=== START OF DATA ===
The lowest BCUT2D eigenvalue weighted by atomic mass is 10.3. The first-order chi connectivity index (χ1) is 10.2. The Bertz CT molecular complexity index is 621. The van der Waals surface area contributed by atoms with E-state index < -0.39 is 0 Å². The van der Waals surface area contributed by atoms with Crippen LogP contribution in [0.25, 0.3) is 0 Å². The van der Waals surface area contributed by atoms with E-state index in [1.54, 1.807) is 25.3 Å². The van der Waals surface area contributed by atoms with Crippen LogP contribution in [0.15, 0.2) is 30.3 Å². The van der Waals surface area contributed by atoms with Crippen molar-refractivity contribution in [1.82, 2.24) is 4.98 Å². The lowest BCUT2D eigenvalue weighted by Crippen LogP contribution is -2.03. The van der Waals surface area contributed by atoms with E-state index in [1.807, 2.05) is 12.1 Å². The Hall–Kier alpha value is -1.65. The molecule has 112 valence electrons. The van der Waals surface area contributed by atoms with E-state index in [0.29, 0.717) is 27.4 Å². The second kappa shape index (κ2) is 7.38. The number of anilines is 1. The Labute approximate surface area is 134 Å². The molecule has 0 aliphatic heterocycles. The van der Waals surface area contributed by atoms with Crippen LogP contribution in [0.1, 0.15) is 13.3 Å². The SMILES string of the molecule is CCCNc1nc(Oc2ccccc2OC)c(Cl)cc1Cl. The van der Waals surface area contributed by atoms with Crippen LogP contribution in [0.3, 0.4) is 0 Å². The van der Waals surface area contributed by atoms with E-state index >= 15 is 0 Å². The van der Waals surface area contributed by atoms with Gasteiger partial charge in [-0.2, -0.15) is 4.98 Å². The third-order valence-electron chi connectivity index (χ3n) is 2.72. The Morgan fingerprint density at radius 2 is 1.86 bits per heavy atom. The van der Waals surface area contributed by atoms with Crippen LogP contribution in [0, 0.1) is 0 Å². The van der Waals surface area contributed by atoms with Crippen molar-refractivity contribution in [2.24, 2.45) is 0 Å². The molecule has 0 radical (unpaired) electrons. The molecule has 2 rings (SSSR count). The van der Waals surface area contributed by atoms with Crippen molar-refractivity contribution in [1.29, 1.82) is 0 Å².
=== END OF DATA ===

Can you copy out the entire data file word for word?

The lowest BCUT2D eigenvalue weighted by atomic mass is 10.3. The first-order chi connectivity index (χ1) is 10.2. The Bertz CT molecular complexity index is 621. The van der Waals surface area contributed by atoms with E-state index < -0.39 is 0 Å². The van der Waals surface area contributed by atoms with Crippen LogP contribution in [0.25, 0.3) is 0 Å². The van der Waals surface area contributed by atoms with E-state index in [1.54, 1.807) is 25.3 Å². The van der Waals surface area contributed by atoms with Crippen LogP contribution in [0.15, 0.2) is 30.3 Å². The van der Waals surface area contributed by atoms with Crippen molar-refractivity contribution in [1.82, 2.24) is 4.98 Å². The lowest BCUT2D eigenvalue weighted by Crippen LogP contribution is -2.03. The van der Waals surface area contributed by atoms with E-state index in [1.807, 2.05) is 12.1 Å². The Hall–Kier alpha value is -1.65. The molecule has 112 valence electrons. The van der Waals surface area contributed by atoms with E-state index in [0.29, 0.717) is 27.4 Å². The second kappa shape index (κ2) is 7.38. The number of anilines is 1. The Labute approximate surface area is 134 Å². The molecule has 0 aliphatic heterocycles. The van der Waals surface area contributed by atoms with Crippen LogP contribution in [0.1, 0.15) is 13.3 Å². The SMILES string of the molecule is CCCNc1nc(Oc2ccccc2OC)c(Cl)cc1Cl. The van der Waals surface area contributed by atoms with Crippen LogP contribution in [0.3, 0.4) is 0 Å². The van der Waals surface area contributed by atoms with E-state index >= 15 is 0 Å². The van der Waals surface area contributed by atoms with Gasteiger partial charge in [-0.2, -0.15) is 4.98 Å². The third-order valence-electron chi connectivity index (χ3n) is 2.72. The Morgan fingerprint density at radius 2 is 1.86 bits per heavy atom. The van der Waals surface area contributed by atoms with Crippen LogP contribution in [0, 0.1) is 0 Å². The van der Waals surface area contributed by atoms with Crippen molar-refractivity contribution in [2.24, 2.45) is 0 Å². The molecule has 0 radical (unpaired) electrons. The molecule has 2 rings (SSSR count). The van der Waals surface area contributed by atoms with Crippen molar-refractivity contribution in [1.29, 1.82) is 0 Å².